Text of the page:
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تصوير الأوعية التاجية واحتمال رأبها

Coronary Angiography and Possible Angioplasty

 
 
     
 
 

 
 
Other topics: Heart Disease
 Angina  
 Angio-Seal  
 Angioplasty  
 Arrhythmias  
 Atrial Fibrillation  
 Cardiac Ablation for Atrial Fibrillation  
 Cardiac Arrest  
 Cardiac Rehabilitation  
 Cardiomyopathy  
 Carotid Artery Disease  
 Congenital Heart Defects  
 Congestive Heart Failure  
 Coronary Artery Bypass Graft  
 Coronary Artery Disease  
 Echocardiogram  
 Endocarditis  
 Heart Attack  
 Heart Disease in Women  
 Heart Diseases  
 Heart Failure Home Care  
 Heart Transplantation  
 Heart Valve Diseases  
 Heart Valve Replacement  
 How to Prevent Heart Disease  
 Implantable Cardioverter Defibrillator  
 Living with Congestive Heart Failure  
 Mitral Valve Prolapse  
 Open Heart Surgery - What to Expect  
 Pacemaker  
 Pericardial Disorders  
 Pulmonary Hypertension  
 Stress Echocardiography Test  
 Transesophageal Echocardiogram  
 Warfarin  
 Warfarin - Introduction for New Users  
 Warfarin - Review for Current Users  
 
Keywords

coronary angiography, angioplasty, angiogram, heart attack, bmbody; percutaneous transluminal; percutaneous coronary interventions; intracoronary stents; balloon angioplasty; primary angioplasty; cardiac catheterization

Overview *

An angiogram helps doctors look at the blood vessels of the heart, specifically to see if there is any plaque in the coronary arteries. The angiogram is performed by a catheter being inserted into the artery through the skin in the leg and threaded up to the coronary arteries. Dye is injected into the arteries and x-rays taken. If a blockage is found, the doctor may try to open it with a balloon. This is called an angioplasty. An angioplasty opens arteries that are too narrow for adequate blood flow. The balloon is attached at the end of the catheter and threaded up to the area of blockage. The balloon is then inflated to break up the plaque, thus widening the artery and allowing more blood to flow. A stainless steel mesh tube called a stent may be placed at the site of the blockage to keep it open.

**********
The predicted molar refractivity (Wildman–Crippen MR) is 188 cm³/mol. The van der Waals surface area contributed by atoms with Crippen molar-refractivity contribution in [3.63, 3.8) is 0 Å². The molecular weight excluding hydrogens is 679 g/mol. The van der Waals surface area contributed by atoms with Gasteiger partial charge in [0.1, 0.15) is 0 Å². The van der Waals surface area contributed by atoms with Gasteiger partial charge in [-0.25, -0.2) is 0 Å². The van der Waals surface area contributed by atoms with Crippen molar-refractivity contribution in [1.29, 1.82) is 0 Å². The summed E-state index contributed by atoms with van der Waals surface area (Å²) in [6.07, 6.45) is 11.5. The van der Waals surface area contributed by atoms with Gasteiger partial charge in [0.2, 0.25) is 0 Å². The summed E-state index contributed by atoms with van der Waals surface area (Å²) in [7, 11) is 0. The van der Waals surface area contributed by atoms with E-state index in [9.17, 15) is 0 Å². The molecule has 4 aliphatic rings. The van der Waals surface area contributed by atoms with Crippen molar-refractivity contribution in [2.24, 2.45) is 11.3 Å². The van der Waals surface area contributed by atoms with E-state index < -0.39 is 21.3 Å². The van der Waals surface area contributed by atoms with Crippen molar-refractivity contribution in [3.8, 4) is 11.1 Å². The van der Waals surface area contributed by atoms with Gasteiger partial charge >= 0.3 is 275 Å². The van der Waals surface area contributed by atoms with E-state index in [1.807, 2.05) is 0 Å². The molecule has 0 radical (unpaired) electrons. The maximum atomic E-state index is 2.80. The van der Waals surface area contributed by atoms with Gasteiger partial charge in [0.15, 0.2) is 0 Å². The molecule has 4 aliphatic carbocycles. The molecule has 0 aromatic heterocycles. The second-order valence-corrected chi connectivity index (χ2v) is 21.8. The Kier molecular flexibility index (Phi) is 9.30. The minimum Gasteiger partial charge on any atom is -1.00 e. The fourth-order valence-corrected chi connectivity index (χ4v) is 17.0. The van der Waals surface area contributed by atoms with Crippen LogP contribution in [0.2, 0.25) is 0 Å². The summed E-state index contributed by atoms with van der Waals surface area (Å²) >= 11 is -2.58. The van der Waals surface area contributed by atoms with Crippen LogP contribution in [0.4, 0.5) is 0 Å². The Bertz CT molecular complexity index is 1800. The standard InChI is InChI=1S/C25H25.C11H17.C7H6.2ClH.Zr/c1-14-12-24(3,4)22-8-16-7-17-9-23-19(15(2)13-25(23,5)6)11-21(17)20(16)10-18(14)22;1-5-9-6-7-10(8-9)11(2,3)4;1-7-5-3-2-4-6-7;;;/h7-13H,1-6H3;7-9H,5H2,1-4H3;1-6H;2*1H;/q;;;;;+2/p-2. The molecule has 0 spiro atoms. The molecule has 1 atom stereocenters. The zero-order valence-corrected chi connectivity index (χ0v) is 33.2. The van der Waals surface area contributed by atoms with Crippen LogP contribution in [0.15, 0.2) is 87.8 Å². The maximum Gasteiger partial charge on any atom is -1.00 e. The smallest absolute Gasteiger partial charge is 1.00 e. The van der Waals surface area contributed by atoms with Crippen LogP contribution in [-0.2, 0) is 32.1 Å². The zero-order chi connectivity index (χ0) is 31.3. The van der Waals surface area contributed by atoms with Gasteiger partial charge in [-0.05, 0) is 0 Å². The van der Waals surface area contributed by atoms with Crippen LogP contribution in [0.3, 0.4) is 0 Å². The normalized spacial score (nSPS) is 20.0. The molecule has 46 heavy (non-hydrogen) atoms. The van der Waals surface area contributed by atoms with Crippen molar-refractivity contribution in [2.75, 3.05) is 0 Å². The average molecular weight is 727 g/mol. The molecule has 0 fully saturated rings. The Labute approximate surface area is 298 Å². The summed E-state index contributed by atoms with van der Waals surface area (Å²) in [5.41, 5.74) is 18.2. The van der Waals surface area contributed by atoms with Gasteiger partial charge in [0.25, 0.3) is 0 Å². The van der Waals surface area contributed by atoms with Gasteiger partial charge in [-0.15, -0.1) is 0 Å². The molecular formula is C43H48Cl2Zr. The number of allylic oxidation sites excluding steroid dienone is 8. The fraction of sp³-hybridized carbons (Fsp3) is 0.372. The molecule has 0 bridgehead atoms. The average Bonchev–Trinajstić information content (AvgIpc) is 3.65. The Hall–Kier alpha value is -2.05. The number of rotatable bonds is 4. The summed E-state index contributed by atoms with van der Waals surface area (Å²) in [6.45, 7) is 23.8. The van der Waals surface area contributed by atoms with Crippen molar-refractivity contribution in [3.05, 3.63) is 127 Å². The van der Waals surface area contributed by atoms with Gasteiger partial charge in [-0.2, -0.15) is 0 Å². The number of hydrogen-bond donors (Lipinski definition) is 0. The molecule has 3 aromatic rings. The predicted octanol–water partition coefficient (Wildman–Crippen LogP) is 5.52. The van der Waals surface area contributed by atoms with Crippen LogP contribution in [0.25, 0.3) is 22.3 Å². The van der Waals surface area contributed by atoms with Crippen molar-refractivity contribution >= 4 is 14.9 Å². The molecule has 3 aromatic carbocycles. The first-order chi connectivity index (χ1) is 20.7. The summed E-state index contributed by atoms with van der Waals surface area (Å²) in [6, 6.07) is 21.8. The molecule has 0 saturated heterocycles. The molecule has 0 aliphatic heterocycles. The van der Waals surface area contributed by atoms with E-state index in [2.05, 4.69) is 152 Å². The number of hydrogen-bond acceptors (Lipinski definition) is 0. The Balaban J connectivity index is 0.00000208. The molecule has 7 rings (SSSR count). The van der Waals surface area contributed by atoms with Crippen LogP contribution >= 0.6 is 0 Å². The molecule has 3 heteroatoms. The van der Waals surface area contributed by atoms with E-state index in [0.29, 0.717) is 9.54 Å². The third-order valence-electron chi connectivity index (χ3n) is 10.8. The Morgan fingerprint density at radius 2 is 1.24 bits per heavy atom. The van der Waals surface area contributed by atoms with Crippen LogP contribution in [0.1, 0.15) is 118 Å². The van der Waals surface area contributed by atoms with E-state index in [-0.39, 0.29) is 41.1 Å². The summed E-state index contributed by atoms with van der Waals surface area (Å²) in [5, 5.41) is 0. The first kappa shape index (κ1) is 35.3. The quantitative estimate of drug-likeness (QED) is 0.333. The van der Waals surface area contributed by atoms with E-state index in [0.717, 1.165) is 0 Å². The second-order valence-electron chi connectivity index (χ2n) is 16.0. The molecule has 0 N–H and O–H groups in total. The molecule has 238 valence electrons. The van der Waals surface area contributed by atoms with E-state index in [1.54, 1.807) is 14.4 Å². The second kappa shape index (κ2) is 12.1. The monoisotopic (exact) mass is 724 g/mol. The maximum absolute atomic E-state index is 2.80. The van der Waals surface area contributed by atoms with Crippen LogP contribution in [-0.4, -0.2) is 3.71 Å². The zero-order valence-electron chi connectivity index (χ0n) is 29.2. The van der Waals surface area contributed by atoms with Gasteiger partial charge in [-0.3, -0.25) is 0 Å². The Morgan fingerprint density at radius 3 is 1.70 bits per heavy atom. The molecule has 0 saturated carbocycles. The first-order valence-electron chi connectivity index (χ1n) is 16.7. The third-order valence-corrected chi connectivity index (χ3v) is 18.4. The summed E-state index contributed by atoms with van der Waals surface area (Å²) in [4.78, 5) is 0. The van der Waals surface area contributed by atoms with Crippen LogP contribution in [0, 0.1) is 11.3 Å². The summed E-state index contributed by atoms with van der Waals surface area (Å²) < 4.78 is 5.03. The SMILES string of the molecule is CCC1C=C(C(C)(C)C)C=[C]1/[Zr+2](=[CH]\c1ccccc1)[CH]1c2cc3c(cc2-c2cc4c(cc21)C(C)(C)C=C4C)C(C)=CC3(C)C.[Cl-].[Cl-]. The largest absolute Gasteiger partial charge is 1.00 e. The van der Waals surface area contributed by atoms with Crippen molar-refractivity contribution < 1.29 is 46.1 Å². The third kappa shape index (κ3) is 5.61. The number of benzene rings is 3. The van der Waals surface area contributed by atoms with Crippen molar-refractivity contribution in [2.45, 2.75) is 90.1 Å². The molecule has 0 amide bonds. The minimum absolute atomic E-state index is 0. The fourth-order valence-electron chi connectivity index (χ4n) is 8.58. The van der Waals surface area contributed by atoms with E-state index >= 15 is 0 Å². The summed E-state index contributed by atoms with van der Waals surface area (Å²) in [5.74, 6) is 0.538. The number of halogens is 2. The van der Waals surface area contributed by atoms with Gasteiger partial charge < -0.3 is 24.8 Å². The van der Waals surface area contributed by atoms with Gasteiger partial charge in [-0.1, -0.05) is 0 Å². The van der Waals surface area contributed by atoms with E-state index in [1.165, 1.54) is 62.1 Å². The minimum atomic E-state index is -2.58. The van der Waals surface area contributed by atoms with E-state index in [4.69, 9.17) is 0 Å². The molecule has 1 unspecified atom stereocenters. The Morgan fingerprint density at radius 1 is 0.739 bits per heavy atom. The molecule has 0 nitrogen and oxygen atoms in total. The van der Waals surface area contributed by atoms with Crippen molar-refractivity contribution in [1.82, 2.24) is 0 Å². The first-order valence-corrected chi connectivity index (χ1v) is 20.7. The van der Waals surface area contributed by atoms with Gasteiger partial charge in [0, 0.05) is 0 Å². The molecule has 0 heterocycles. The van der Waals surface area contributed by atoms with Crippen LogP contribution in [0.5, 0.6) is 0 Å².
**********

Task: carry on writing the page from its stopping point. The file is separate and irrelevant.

In-Depth

Introduction | Anatomy
Symptoms & Causes | Procedure
Risks | After the Angiogram
Summary

 
 

Multimedia

This patient education program explains coronary angiography and possible angioplasty for patients who may need to decide whether to have the procedure. Included are the following sections: Anatomy, Symptoms & their Causes, Procedure, Risks & Complications.

This button allows you to read and print an illustrated handout This button starts a multimedia program with interactive questions

This button allows you to read and print an illustrated handout

This button starts a multimedia program with interactive questions

This button allows you to read and print an illustrated handout.

This button starts a multimedia program with interactive questions.

   
This button starts an interactive quiz This button plays a self-running presentation

This button starts an interactive quiz

This button plays a self-running presentation

This button starts an interactive quiz.


This button plays a self-running presentation.


Last reviewed: 8/11/2006

 
     
 

.Selected topic overviews were adapted from Medlineplus, the National Library of Medicine *

 
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